Several years ago I spoke about this on television; I asked why a gallon of gas was over $3.50 at the pump. The answer has more to do with hedge fund managers than it does with the oil and gas industry. Here’s why.
Hedge managers who need to boost earnings at the end of the quarter play a game called imaginary supply and demand. They buy and sell (sell short) to manipulate the price of an underlying commodity. So, for oil, as in this example, the price of a barrel can go from $95 to $150 dollars very quickly.
You also see them do this in the summer. Think about this: have you ever wondered why a hurricane can hit the Gulf and the price at the pump goes up almost overnight? Because of imaginary supply and demand. What really happens is that it would take about a month and a half to see a price increase at the pump from a natural disaster if the game was played fairly. Oil typically has to be pumped out of the ground, transported to a refinery and then distributed to various wholesalers as middle men. If the chain breaks, it take a while for the full effects to be felt all the way to the pump.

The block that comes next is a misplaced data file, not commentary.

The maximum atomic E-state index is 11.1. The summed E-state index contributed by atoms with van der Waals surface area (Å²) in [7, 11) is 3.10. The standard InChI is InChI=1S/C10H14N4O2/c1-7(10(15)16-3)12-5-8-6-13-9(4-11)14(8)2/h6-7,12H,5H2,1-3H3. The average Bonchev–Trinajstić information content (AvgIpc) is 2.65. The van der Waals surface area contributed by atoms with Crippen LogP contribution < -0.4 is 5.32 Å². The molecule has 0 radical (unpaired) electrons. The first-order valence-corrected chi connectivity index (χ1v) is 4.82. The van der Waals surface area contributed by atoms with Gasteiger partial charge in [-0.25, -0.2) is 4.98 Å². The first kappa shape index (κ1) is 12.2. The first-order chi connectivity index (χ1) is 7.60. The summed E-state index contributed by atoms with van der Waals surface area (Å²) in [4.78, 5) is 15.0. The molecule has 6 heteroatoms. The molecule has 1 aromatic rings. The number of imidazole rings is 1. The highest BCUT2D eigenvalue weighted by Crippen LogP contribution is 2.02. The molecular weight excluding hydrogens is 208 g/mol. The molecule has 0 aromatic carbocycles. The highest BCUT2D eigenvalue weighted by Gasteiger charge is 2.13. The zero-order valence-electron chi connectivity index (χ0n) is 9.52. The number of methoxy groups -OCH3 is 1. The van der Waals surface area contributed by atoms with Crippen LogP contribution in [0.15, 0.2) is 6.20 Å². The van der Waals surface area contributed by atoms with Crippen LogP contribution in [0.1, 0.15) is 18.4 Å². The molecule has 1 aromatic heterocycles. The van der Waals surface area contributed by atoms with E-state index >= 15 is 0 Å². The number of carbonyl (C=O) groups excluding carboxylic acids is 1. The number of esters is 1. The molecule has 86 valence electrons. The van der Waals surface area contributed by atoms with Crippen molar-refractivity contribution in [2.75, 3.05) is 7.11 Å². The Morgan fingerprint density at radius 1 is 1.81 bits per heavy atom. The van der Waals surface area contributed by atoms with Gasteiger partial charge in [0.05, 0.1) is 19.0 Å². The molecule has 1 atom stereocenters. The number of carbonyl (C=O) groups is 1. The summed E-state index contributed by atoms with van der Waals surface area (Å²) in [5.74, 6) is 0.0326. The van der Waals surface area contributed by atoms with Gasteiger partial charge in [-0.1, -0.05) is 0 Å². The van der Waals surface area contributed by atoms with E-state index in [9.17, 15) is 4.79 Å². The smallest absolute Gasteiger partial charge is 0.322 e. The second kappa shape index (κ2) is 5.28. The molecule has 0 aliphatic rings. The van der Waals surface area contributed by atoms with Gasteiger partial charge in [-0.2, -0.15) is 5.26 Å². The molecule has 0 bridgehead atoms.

Wall Street, long ago, figured out a way around this by hyper inflating the price structure to make significant gains.
Now comes a different and more complex form of computerized trading called high-frequency trading. The way the markets are structured now, the average investor on Main Street can NOT ever have an advantage absent insider trading. The game is rigged. The prices of stocks are imaginary. Small investors will always have to buy high and sell low. Katsuyama calls out the big boys for what they are: crooks.